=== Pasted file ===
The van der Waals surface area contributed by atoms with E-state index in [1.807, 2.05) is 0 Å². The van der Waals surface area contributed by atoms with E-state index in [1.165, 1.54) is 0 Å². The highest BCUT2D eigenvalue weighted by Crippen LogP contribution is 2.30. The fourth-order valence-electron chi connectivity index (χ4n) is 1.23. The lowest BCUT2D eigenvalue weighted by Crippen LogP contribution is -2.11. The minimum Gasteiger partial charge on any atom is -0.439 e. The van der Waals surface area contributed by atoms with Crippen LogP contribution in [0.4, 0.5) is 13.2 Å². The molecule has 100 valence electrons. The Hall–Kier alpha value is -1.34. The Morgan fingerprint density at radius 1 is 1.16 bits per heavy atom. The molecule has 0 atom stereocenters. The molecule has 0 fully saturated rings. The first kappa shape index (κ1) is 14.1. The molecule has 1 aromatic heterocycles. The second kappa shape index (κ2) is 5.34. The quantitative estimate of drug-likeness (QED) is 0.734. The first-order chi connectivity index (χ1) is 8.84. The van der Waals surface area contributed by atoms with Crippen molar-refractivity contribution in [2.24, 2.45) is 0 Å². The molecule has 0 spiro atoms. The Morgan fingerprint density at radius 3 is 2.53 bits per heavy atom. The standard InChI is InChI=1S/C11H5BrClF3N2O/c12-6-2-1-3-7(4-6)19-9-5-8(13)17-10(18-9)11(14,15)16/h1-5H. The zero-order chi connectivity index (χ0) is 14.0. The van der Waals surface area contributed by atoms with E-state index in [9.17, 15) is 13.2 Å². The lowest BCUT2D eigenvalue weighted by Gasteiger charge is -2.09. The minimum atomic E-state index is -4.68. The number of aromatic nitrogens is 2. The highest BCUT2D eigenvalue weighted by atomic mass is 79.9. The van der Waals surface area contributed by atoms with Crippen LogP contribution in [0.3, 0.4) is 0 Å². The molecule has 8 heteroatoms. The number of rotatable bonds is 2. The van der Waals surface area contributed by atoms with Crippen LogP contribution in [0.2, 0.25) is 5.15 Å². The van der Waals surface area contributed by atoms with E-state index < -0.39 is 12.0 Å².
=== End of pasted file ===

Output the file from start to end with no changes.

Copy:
The van der Waals surface area contributed by atoms with E-state index in [1.807, 2.05) is 0 Å². The van der Waals surface area contributed by atoms with E-state index in [1.165, 1.54) is 0 Å². The highest BCUT2D eigenvalue weighted by Crippen LogP contribution is 2.30. The fourth-order valence-electron chi connectivity index (χ4n) is 1.23. The lowest BCUT2D eigenvalue weighted by Crippen LogP contribution is -2.11. The minimum Gasteiger partial charge on any atom is -0.439 e. The van der Waals surface area contributed by atoms with Crippen LogP contribution in [0.4, 0.5) is 13.2 Å². The molecule has 100 valence electrons. The Hall–Kier alpha value is -1.34. The Morgan fingerprint density at radius 1 is 1.16 bits per heavy atom. The molecule has 0 atom stereocenters. The molecule has 0 fully saturated rings. The first kappa shape index (κ1) is 14.1. The molecule has 1 aromatic heterocycles. The second kappa shape index (κ2) is 5.34. The quantitative estimate of drug-likeness (QED) is 0.734. The first-order chi connectivity index (χ1) is 8.84. The van der Waals surface area contributed by atoms with Crippen molar-refractivity contribution in [2.24, 2.45) is 0 Å². The molecule has 0 spiro atoms. The Morgan fingerprint density at radius 3 is 2.53 bits per heavy atom. The standard InChI is InChI=1S/C11H5BrClF3N2O/c12-6-2-1-3-7(4-6)19-9-5-8(13)17-10(18-9)11(14,15)16/h1-5H. The zero-order chi connectivity index (χ0) is 14.0. The van der Waals surface area contributed by atoms with E-state index in [9.17, 15) is 13.2 Å². The lowest BCUT2D eigenvalue weighted by Gasteiger charge is -2.09. The minimum atomic E-state index is -4.68. The number of aromatic nitrogens is 2. The highest BCUT2D eigenvalue weighted by atomic mass is 79.9. The van der Waals surface area contributed by atoms with Crippen LogP contribution in [0.3, 0.4) is 0 Å². The molecule has 8 heteroatoms. The number of rotatable bonds is 2. The van der Waals surface area contributed by atoms with Crippen LogP contribution in [0.2, 0.25) is 5.15 Å². The van der Waals surface area contributed by atoms with E-state index < -0.39 is 12.0 Å².